Photo: Georg Lester/Georg Lester Photography
Sure, maybe the bar’s attached bar-within-the-bar, Wilson & Wilson
, with its more austere and cocktail-nerdier atmosphere, has gotten a bit more buzz, but we’re surprised that the bar that really got the ball rolling with S.F.’s cocktail renaissance in 2005 got excluded by the time the Chron got around to making a Top 100 Bars list. The bar remains an always reliable source of great drinks in a dark and cozy speakeasy atmosphere. (Jones & O’Farrell)
Michael Bauer admitted in his recent review of Burritt Tavern
that he loves the bar and lounge space that formerly stood alone as the Burritt Room. It remains a great and secluded hideaway off Union Square, with interesting cocktails and an inviting ambiance. (417 Stockton Street)
Photo: Brian Smeets/Copyright Brian Smeets 2010 DO NOT REPRODUCE WITHOUT WRITTEN PERMISSION
No other bar in the city has quite as good a selection of South American spirits like piscos, obscure rums, and mezcal as Cantina, and cocktails like their five-spice margarita and the Carmen Amaya (rye, Cointreau, basil, lemon) remain among our favorites. It’s a lively and sometimes touristy scene on weekends especially, but local industry folk know this place as a reliable spot for an interesting drink. (580 Sutter Street)
Barman H. Joseph Ehrmann has presided over this Mission spot for almost a decade, following a restoration in 2003 that took what has been a saloon since 1858 and spiffed it up for a modern audience. Elixir could qualify as a sports bar, in the Chron’s eyes, and there’s usually some sort of match or game on the TVs, but it’s also a beloved neighborhood bar, and a solid spot for a cocktail, classic or otherwise. (16th and Guerrero)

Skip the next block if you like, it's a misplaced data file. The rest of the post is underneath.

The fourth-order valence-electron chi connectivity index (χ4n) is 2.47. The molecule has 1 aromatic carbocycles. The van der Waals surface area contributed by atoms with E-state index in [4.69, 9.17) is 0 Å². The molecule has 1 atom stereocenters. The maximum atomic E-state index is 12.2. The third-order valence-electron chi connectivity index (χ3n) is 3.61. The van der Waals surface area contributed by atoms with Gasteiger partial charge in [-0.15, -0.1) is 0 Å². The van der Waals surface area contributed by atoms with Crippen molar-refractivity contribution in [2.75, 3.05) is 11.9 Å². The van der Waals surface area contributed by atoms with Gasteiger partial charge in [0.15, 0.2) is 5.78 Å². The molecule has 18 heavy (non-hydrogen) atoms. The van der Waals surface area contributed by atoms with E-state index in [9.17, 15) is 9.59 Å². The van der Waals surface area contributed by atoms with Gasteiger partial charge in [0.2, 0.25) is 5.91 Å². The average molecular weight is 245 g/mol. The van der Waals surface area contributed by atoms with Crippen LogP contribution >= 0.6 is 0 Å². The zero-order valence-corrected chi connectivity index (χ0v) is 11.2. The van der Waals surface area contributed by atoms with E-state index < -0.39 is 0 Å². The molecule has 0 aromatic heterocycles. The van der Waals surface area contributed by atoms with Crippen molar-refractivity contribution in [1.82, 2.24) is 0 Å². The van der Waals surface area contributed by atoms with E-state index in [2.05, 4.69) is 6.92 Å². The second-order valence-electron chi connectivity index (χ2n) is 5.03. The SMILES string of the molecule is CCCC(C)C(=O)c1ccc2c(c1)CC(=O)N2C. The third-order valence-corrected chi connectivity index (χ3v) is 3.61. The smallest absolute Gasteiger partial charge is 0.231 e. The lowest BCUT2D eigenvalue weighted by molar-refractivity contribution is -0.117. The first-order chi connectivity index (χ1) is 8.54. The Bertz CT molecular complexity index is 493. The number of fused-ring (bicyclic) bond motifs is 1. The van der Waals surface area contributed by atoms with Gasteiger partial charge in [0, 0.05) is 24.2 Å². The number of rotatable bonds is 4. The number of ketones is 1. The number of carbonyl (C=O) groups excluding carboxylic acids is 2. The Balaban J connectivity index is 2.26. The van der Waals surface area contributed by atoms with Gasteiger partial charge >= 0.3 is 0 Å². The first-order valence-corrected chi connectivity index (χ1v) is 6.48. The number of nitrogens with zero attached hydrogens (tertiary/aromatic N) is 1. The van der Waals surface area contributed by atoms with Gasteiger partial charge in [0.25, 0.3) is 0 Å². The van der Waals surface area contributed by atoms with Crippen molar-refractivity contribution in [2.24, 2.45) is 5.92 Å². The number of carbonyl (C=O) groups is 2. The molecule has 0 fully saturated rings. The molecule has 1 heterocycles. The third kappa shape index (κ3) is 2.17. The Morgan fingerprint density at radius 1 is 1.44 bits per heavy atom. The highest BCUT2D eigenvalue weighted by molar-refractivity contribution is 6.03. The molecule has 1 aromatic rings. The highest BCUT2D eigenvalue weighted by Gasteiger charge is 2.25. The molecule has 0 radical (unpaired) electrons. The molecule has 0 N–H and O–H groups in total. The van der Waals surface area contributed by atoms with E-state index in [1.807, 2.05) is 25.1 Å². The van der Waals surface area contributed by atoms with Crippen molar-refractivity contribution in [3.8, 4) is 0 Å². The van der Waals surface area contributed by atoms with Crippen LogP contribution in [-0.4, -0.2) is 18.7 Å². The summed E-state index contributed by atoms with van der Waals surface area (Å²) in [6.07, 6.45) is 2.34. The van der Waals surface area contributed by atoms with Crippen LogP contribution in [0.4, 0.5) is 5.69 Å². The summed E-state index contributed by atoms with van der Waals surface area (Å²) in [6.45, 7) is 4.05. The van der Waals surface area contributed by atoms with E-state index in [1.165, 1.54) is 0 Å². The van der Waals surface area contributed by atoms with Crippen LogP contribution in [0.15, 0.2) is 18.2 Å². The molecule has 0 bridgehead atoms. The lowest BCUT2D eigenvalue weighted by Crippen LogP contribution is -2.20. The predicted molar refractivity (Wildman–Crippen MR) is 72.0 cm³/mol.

This beloved Upper Haight institution, which has been there since 1926, made the Chron’s list of the city’s best dive bars
which they wrote just seven months ago. Alas, the Gold Cane didn’t make the cut on the new list, while places like the Wild West Side in Bernal Heights and Molloy’s in Antonio’s Nut House in Palo Alto got included instead.
The always inventive menu at Range, now under the helm of bar manager Jeff Lyon, epitomizes San Francisco’s farm-to-table, seasonal cocktail culture — like this amazing tarragon-mint cooler from a roundup we did last year
. While the trend of complicated herb and fruit mixtures may be waning and giving way to more classic concoctions, Range’s drinks remain some of the best in town, and certainly deserving of a spot in the Chron’s food-centric category. (842 Valencia)
Photo: Brian Smeets/Brian Smeets 2010
Twin Peaks has the distinction of being the first gay bar in San Francisco, and possibly the first west of the Mississippi, to have big windows onto the street, letting all who passed by see the loud and proud patrons inside. The bar has aged along with the clientele, and this place is known as the neighborhood’s old-man bar these days. But they still do a good hot buttered rum, and the tables along the window facing Castro Street are still the best seats for people watching on the block. (Castro and 17th)